On January 10, Chinese researchers posted the novel coronavirus’ RNA sequence on a preprint server. Immediately, scientists who study genetic vaccines turned their efforts to the emerging pathogen that causes coronavirus disease 2019 (COVID-19). They knew that rapid response genetic platforms could shave precious weeks to months off development, crucial during a pandemic.
They were right. When the first US clinical trial for a vaccine against severe acute respiratory syndrome coronavirus 2 (SARS-CoV-2) began just 66 days later, volunteers received mRNA-1273, a messenger RNA (mRNA) candidate codeveloped by biotechnology company Moderna, Inc and the National Institute of Allergy and Infectious Diseases (NIAID).
On July 27, based on encouraging early results, mRNA-1273 and another mRNA vaccine candidate, BNT162b2 from BioNTech and Pfizer, both entered phase 3 trials, which together will enroll an estimated 60 000 volunteers. The milestone came “at a remarkably rapid pace compared to the usual pace for vaccine preparation,” National Institutes of Health (NIH) Director Francis Collins, MD, PhD, said at a press briefing that day. Results could be available as early as this fall, NIH officials said.
Despite the unprecedented speed, mRNA vaccines are clinically unproven. No commercially available vaccines use the platform and, until now, it hasn’t been tested in large-scale human trials. With COVID-19, that’s all set to change. Experts said in interviews that if the technology pans out, the pandemic could help to usher in a new plug-and-play approach to vaccinology.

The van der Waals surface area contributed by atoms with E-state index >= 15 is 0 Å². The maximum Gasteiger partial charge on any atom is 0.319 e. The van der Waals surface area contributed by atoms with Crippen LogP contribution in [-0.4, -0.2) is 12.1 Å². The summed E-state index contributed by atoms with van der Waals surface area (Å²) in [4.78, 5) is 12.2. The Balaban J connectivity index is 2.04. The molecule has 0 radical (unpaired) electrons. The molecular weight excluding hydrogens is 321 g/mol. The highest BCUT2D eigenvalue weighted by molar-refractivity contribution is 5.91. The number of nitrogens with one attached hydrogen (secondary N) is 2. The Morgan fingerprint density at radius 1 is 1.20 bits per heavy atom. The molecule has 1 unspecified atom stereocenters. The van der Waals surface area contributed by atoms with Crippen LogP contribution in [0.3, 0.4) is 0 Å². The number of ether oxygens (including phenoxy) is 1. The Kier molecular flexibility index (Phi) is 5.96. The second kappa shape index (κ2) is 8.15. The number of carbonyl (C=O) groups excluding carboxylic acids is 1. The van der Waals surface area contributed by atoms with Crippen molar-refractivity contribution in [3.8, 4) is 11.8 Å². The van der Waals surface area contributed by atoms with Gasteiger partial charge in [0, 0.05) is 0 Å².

Current antiviral vaccine designs can be described as falling into 2 camps: protein based or gene based. Protein-based vaccines deliver the immune system–stimulating antigen to the body. This category includes whole-inactivated (killed) vaccines, as in the polio and flu shots, and subunit vaccines and virus-like particles, like in the hepatitis B and human papillomavirus vaccines.
Gene-based vaccines take a different tack. They carry the genetic instructions for the host’s cells to make the antigen, which more closely mimics a natural infection. In the case of coronaviruses, the antigen of interest is the surface spike protein the virus uses to bind and fuse with human cells. “You’re not giving them the protein—you’re giving them the genetic material that then instructs them how to make that spike protein, to which they make an antibody response that hopefully is protective,” University of Pennsylvania vaccinology professor Paul Offit, MD, explained in a JAMA livestream in June.